Korean Buddhism and Culture as Seen by Non-Koreans Filming Engaged Buddhism in South Korea __ Andrew Wyatt Arnold

Engaged Buddhism
in South Korea

Andrew Wyatt Arnold | Documentary Filmmaker through the Fulbright Program



▲ A pavilion at Bongjeong-sa Temple keeping the art of ancient wooden structures alive


 “If you’re studying Buddhism, why did you come to Korea?” This was the question I would often hear when I first arrived in Seoul, from both foreigners and Koreans alike. “Why not study Japanese Buddhism instead?”

At first, this question was even difficult for me to answer. Most people don’t immediately picture Korea when they think about Buddhism. Instead they think of other Buddhist traditions like Japanese Zen or Tibetan Buddhism. But indeed there were a number of reasons that attracted me to Korean Seon (Zen) for my research and documentary work.

During my undergraduate studies at the University of Georgia, my professor, Dr. Yi Hyangsoon, told me the fascinating story of a Korean nun who almost single-handedly stalled the construction of the KTX train in the name of protecting an endangered salamander. Dr. Yi has helped pave the studies of women in Korean Buddhism, and as she continued to tell me about Ven. Jiyul, the nun whose environmental activism had drawn so much attention from the media, I began to realize how just deeply embedded Buddhism was in Korean culture and society.

Last March, I received a grant through the Fulbright Program to come to Korea and fulfill my research project that looked at environmental and social activism in the Buddhist community through documentary. I wanted to meet Ven. Jiyul, and other monastics like her, who have become a part of a new wave of “engaged Buddhism” in South Korea. This shift is not unique to Korea alone; in fact, the term “engaged Buddhism” was coined by Thich Nhat Hanh, an iconic Vietnamese monk and peace activist.

Along with Martin Luther King Jr., Thich Nhat Hanh helped spiritual leaders from all religions and backgrounds move towards non-violent activism and demonstration during the 1960s, when both the US civil rights movement and the Vietnam War were underway.

When I arrived in Korea, I came equipped with my sketchpad and camera, the mediums I am most familiar with expressing myself through, and began to track down these monks and nuns in order to find out more about their activities. The Fulbright Program had given me a creative research grant, and so I filmed every chance I got as I traveled to do Templestays all over Korea, from Unmun-sa, to Seounsa, and from Hongbeop-sa to Silsang-sa, etc.

As I’ve been working on this documentary for the past ten months, it has been quite a learning process for me. Coming to Korea has been my first real interaction with Buddhism, and there is only so much I can understand while I’m busy behind the camera lens. There have been many times where I’ve had to learn how to put the camera down and appreciate the experience with my own eyes and ears.

What first struck me about the Buddhist temples in Korea was the interesting relationship between structure and environment. When I had traveled to Japan, I had noticed that the Japanese Buddhist aesthetics aim for symmetry and alignment, and often, all the pillars will be cut to the same dimensions to create a perfect shape. But Korean Buddhist aesthetics aim for something different; temple structures are often built using entire tree trunks in their original organic shape. And a majority of Korean temples have been built without using nails, so if it’s necessary to move a temple site, the structures can be disassembled more easily. As I learned these things, I began to realize an innate practice of Korean Buddhism, the ingrained care and respect it has for the environment.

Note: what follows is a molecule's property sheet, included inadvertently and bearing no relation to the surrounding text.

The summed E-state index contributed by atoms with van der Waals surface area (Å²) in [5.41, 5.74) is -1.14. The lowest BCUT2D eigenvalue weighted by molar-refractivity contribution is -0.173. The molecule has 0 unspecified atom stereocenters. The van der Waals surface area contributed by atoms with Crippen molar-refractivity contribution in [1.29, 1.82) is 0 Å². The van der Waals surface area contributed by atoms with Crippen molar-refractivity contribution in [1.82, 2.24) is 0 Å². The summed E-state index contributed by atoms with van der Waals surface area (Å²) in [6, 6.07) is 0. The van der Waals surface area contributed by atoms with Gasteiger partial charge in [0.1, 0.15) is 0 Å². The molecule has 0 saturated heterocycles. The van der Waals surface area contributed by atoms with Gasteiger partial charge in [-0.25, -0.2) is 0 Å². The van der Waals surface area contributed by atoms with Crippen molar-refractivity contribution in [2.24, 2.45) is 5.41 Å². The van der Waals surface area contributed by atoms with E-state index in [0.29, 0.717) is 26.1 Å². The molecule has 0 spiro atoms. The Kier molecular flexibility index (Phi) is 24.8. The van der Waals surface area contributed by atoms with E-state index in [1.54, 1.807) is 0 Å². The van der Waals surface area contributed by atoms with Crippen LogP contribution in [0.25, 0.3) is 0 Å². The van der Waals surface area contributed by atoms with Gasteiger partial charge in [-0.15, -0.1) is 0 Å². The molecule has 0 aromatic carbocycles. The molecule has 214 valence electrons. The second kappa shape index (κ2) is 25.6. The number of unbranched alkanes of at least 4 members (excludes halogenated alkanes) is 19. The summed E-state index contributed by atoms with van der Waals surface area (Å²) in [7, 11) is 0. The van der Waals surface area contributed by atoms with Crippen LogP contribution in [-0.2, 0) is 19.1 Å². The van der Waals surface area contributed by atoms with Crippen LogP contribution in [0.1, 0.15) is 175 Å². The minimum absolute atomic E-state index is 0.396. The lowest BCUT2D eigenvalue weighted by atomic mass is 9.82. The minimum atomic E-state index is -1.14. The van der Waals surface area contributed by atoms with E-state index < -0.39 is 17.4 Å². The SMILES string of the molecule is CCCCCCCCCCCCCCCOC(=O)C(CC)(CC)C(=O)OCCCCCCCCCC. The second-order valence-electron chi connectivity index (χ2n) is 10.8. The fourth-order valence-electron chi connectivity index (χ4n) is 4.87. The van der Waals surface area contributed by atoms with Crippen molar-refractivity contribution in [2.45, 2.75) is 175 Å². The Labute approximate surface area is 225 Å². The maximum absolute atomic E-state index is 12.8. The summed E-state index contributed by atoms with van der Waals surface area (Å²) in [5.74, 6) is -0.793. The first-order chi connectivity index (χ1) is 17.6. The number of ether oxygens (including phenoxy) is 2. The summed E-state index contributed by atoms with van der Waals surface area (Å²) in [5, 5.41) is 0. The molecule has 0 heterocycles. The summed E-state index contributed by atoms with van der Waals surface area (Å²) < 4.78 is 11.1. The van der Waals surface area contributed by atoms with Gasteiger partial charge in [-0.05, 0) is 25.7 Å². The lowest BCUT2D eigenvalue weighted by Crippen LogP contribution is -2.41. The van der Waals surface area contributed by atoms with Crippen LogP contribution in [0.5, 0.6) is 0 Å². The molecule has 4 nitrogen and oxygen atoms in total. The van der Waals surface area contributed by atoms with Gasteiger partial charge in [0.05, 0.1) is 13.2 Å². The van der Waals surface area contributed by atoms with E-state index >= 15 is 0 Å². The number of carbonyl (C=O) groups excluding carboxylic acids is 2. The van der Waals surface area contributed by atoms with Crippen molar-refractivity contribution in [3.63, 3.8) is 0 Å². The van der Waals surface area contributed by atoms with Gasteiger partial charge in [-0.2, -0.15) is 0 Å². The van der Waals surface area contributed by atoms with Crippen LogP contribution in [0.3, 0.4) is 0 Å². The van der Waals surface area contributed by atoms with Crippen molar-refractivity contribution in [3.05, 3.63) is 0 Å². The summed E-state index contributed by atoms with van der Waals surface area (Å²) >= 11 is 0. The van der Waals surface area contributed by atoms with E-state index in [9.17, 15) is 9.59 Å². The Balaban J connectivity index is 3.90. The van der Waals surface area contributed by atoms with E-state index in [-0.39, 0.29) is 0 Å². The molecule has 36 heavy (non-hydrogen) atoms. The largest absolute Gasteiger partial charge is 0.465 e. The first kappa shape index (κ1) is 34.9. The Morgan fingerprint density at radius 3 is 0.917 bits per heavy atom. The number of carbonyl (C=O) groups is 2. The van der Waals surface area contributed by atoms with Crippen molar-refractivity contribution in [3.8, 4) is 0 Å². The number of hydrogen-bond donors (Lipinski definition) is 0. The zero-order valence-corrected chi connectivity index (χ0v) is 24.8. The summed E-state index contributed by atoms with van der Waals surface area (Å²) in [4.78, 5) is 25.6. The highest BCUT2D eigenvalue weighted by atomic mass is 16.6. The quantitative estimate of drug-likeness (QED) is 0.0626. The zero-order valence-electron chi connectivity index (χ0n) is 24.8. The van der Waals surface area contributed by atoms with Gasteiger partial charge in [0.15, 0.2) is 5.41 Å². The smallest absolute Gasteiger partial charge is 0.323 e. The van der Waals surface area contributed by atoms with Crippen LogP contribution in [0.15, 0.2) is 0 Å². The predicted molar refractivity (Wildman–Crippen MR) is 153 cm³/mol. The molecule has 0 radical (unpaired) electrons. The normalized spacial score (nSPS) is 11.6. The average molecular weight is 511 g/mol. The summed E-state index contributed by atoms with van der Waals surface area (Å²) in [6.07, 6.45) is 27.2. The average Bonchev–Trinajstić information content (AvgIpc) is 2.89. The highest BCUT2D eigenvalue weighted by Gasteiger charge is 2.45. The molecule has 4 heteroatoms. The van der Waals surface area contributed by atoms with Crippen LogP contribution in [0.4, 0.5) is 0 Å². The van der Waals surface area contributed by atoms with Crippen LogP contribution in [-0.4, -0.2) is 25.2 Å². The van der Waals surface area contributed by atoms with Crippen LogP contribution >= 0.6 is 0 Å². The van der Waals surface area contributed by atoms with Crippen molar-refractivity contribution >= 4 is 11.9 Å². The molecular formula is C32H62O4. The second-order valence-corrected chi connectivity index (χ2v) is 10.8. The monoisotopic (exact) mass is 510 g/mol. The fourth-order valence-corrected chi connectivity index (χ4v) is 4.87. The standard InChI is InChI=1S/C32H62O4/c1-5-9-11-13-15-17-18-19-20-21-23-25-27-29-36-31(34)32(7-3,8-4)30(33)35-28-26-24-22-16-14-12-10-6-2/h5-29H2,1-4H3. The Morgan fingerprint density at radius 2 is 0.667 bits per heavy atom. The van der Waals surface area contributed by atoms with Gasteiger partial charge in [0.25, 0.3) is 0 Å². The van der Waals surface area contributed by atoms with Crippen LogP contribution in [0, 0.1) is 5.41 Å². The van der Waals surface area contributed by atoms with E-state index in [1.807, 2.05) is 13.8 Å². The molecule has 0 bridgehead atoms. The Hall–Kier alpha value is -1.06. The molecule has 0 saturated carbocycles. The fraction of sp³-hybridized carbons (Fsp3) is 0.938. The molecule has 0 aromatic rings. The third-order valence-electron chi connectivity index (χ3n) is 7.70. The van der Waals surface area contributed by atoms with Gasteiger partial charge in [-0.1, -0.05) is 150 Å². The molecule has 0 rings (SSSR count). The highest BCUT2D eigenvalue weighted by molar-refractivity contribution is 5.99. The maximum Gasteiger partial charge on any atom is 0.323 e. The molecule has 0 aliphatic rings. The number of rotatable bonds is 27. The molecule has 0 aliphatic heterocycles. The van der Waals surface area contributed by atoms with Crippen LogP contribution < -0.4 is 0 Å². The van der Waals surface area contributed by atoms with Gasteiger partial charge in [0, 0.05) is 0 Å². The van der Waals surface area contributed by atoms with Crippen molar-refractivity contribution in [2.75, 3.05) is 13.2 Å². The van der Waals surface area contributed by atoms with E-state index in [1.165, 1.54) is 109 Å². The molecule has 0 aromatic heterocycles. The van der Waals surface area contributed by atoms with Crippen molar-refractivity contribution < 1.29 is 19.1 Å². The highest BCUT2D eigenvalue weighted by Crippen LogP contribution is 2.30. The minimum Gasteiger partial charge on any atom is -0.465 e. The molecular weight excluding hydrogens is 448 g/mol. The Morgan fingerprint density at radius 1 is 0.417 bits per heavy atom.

Despite the centuries of repression Buddhism endured in Korea during the Joseon Dynasty, the Korean Seon tradition has been a particularly resilient and steady element of Korean identity. Seon finds its strength in being conservative in its teachings and practice, yet simultaneously progressive in ethics and social interaction. This progressive nature has provided Korea the foundation for engaged Buddhism.

Last month, I met with Ven. Dobeop who has become a major player in Korean engaged Buddhism. As he poured us tea, he introduced me to an interesting symbol he had conceived with the help of symbologist Ang Sang-su. He called it “Peace of Life.” The symbol is comprised of the recognizable elements of man, animal, bird, fish, plants, sun and moon, all connected at the center to create a harmonious image. Ven. Dobeop explained that subtracting any one element from this symbol would create an imbalance, just as in life; if you take away any one element, all the other elements would not be able to survive. This symbol does not simply describe interdependence, it also illustrates interconnectivity.

Although we often look at ourselves as individuals, each livelihood is dependent on the existence of all other livelihoods. Thus, Ven. Dobeop says that we must respect these relationships that are fundamental to our own  existence if we want to find happiness.

Korean Buddhism embodies these values in a distinct and explicit way. Despite whatever struggles monks and nuns face today, they continue to embody their Buddhist principles in a steadfast manner, pushing society to respect itself and nature. Its practice and structure are sincere and unpolished.

That’s why I’m studying Buddhism in Korea.


Andrew Wyatt Arnold received his B.A. degrees in International Affairs and in Japanese Language and Literature from the University of Georgia in 2011. For the past nine months he has been working on a documentary research project in South Korea through the Fulbright Program. Andrew plans to continue working as a new filmmaker who explores cross-cultural issues in both Asia and the West.

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